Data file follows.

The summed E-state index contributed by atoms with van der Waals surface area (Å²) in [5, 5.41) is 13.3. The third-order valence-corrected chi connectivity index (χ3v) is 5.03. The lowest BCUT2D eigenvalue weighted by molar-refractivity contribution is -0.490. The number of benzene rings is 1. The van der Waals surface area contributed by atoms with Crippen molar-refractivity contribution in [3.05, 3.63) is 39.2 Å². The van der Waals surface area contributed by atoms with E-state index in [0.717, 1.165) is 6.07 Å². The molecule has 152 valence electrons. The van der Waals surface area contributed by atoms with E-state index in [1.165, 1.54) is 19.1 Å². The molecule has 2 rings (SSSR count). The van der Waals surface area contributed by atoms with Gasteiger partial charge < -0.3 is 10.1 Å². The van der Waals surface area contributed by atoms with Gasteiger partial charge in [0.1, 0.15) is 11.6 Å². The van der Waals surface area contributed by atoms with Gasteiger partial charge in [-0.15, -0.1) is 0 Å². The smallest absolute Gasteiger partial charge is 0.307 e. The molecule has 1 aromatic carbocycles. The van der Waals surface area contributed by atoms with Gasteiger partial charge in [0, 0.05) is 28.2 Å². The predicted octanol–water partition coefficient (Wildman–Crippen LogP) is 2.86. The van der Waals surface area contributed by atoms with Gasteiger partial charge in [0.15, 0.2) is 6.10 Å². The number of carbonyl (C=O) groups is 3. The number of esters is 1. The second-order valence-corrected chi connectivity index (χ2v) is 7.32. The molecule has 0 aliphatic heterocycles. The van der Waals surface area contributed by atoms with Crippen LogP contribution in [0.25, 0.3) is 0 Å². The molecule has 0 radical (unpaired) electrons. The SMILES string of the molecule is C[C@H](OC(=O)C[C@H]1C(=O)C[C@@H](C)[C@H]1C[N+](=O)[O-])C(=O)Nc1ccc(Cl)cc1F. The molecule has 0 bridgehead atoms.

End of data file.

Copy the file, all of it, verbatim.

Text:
The summed E-state index contributed by atoms with van der Waals surface area (Å²) in [5, 5.41) is 13.3. The third-order valence-corrected chi connectivity index (χ3v) is 5.03. The lowest BCUT2D eigenvalue weighted by molar-refractivity contribution is -0.490. The number of benzene rings is 1. The van der Waals surface area contributed by atoms with Crippen molar-refractivity contribution in [3.05, 3.63) is 39.2 Å². The van der Waals surface area contributed by atoms with E-state index in [0.717, 1.165) is 6.07 Å². The molecule has 152 valence electrons. The van der Waals surface area contributed by atoms with E-state index in [1.165, 1.54) is 19.1 Å². The molecule has 2 rings (SSSR count). The van der Waals surface area contributed by atoms with Gasteiger partial charge < -0.3 is 10.1 Å². The van der Waals surface area contributed by atoms with Gasteiger partial charge in [0.1, 0.15) is 11.6 Å². The van der Waals surface area contributed by atoms with Gasteiger partial charge in [-0.15, -0.1) is 0 Å². The smallest absolute Gasteiger partial charge is 0.307 e. The molecule has 1 aromatic carbocycles. The van der Waals surface area contributed by atoms with Gasteiger partial charge in [0, 0.05) is 28.2 Å². The predicted octanol–water partition coefficient (Wildman–Crippen LogP) is 2.86. The van der Waals surface area contributed by atoms with Gasteiger partial charge in [0.15, 0.2) is 6.10 Å². The number of carbonyl (C=O) groups is 3. The number of esters is 1. The second-order valence-corrected chi connectivity index (χ2v) is 7.32. The molecule has 0 aliphatic heterocycles. The van der Waals surface area contributed by atoms with Crippen LogP contribution in [0.25, 0.3) is 0 Å². The molecule has 0 radical (unpaired) electrons. The SMILES string of the molecule is C[C@H](OC(=O)C[C@H]1C(=O)C[C@@H](C)[C@H]1C[N+](=O)[O-])C(=O)Nc1ccc(Cl)cc1F. The molecule has 0 bridgehead atoms.